Chinese women unimpressed by government's plan to make more babies

Top-down population policies won't work if the government ignores women's calls for social justice, feminists say.
By Stacy Hsu for RFA Mandarin
Chinese women unimpressed by government's plan to make more babies Women pose for photos on the Bund in front of Shanghai's skyline on the first day of the Lunar New Year, Feb. 10, 2024.
Nicoco Chan/Reuters

As International Women's Day coincides with the annual meeting of China's National People's Congress, moves are afoot to look at ways to boost flagging birth rates and kick-start the shrinking population.

But young women in today's China are increasingly choosing not to marry or have kids, citing huge inequalities and patriarchal attitudes that still run through family life, not to mention the sheer economic cost of raising a family.

Since ruling Chinese Communist Party leader Xi Jinping called on women to focus on raising families last October, delegates to the National People's Congress have been working a slew of possible policy measures to encourage them to have more babies, including making it easier for women to freeze their eggs and delay motherhood, flexible working policies, insurance coverage for fertility treatment and extended maternity leave.

But for many Chinese women, who grew up influenced by a feminist movement that has changed the character of social media debate despite ongoing censorship and persecution, the government's attempts at "encouragement" are having little effect, according to leading feminists who spoke to RFA Mandarin recently.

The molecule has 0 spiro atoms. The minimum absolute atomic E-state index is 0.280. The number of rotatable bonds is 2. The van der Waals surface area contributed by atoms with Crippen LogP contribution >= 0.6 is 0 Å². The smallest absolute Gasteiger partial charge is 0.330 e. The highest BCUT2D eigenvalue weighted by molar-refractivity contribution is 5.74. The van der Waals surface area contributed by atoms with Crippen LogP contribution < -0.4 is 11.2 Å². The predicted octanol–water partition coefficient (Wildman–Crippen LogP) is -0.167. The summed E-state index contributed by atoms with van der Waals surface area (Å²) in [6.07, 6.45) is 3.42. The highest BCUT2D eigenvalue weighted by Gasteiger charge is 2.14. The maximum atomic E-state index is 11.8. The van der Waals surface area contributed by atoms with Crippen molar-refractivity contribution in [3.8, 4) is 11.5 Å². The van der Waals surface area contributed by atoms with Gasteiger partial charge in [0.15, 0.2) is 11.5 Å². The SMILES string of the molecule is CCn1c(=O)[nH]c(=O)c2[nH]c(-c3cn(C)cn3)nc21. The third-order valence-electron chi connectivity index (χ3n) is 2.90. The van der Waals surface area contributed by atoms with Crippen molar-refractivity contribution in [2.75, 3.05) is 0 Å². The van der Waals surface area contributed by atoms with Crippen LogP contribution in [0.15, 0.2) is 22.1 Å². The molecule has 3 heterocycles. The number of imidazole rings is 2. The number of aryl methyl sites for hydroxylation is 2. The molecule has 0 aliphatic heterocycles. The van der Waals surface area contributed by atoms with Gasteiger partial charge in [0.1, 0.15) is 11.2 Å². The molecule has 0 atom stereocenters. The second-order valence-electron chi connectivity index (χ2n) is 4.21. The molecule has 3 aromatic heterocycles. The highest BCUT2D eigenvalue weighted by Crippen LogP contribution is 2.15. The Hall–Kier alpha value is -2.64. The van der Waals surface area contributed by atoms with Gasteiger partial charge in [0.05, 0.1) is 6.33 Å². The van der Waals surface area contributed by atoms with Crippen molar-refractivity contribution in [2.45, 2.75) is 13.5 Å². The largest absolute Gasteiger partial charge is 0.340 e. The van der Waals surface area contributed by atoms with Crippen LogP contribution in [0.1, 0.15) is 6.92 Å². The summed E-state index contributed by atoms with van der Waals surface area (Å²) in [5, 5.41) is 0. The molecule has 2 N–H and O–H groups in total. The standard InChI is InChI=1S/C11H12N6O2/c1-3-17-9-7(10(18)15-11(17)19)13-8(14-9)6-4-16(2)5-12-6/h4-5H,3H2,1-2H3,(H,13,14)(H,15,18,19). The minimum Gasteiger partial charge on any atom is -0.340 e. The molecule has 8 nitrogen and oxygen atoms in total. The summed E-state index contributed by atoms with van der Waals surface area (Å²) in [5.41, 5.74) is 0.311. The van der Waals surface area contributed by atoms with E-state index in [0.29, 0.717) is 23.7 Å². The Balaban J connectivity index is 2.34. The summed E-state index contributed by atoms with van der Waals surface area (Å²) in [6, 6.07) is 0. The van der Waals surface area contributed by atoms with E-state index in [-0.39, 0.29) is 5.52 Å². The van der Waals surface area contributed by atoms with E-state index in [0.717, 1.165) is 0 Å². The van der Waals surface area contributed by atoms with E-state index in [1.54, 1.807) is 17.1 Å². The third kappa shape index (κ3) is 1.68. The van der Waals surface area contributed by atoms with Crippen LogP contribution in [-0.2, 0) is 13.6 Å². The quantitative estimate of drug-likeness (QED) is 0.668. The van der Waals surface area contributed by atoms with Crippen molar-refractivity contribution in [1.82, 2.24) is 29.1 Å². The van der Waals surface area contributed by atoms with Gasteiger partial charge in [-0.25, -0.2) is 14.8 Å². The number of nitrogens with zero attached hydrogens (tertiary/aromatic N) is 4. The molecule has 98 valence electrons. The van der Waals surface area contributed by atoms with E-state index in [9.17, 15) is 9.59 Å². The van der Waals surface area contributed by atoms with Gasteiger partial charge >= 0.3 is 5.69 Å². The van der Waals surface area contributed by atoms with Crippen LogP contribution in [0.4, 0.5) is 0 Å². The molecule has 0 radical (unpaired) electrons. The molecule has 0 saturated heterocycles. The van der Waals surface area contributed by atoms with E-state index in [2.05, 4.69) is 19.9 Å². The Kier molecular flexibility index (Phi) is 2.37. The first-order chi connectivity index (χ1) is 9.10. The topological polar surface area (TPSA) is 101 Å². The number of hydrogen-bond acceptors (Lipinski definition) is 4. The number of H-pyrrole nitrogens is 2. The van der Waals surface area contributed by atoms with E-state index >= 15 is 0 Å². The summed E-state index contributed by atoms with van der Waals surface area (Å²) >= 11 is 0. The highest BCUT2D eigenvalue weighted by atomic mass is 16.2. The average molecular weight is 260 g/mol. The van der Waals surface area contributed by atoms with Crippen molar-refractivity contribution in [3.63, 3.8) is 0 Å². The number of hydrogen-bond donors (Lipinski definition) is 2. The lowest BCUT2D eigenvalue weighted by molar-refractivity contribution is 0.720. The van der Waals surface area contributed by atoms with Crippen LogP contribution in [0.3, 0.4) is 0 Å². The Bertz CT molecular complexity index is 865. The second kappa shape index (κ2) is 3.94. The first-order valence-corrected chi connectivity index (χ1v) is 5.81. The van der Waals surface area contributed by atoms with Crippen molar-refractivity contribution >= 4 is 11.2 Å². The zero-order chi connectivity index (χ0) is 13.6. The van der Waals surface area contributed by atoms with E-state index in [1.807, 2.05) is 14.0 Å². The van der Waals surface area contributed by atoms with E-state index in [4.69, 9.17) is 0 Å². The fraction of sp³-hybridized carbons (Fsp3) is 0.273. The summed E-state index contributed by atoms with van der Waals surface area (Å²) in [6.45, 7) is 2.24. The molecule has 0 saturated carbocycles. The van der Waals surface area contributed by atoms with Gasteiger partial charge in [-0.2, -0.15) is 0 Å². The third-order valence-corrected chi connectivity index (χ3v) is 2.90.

A woman pushing a baby carriage waits to cross a street in Beijing, July 10, 2023. (Wang Zhao/AFP)
A woman pushing a baby carriage waits to cross a street in Beijing, July 10, 2023. (Wang Zhao/AFP)

Feng Yuan, a veteran women's rights activist who took part in the 1995 United Nations Fourth World Conference on Women in Beijing, said the state has always sought to control women's bodies, citing the forced sterilizations and late-term abortions of the decades-long "one-child policy," which ended in 2016 amid concerns over a rapidly aging and shrinking population.

"The one child policy was also about being under the control of the state," she said. "Prior to the one-child policy, the state was encouraging child-bearing, and even praised women as heroic mothers if they had five or six kids."

Fertility is 'a battlefield'

Since the Communist Party took power in 1949, Chinese women have rarely had a sense of their bodily autonomy -- their fertility "has always been a battlefield," Feng said.

Now, the government wants more babies again, but this time around, women are far more aware of their bodily autonomy.

"We definitely have more autonomy than we used to, and we can see a lot of people choosing not to marry," Feng said. "Voluntary infertility is also on the rise, which is another result of growing bodily autonomy."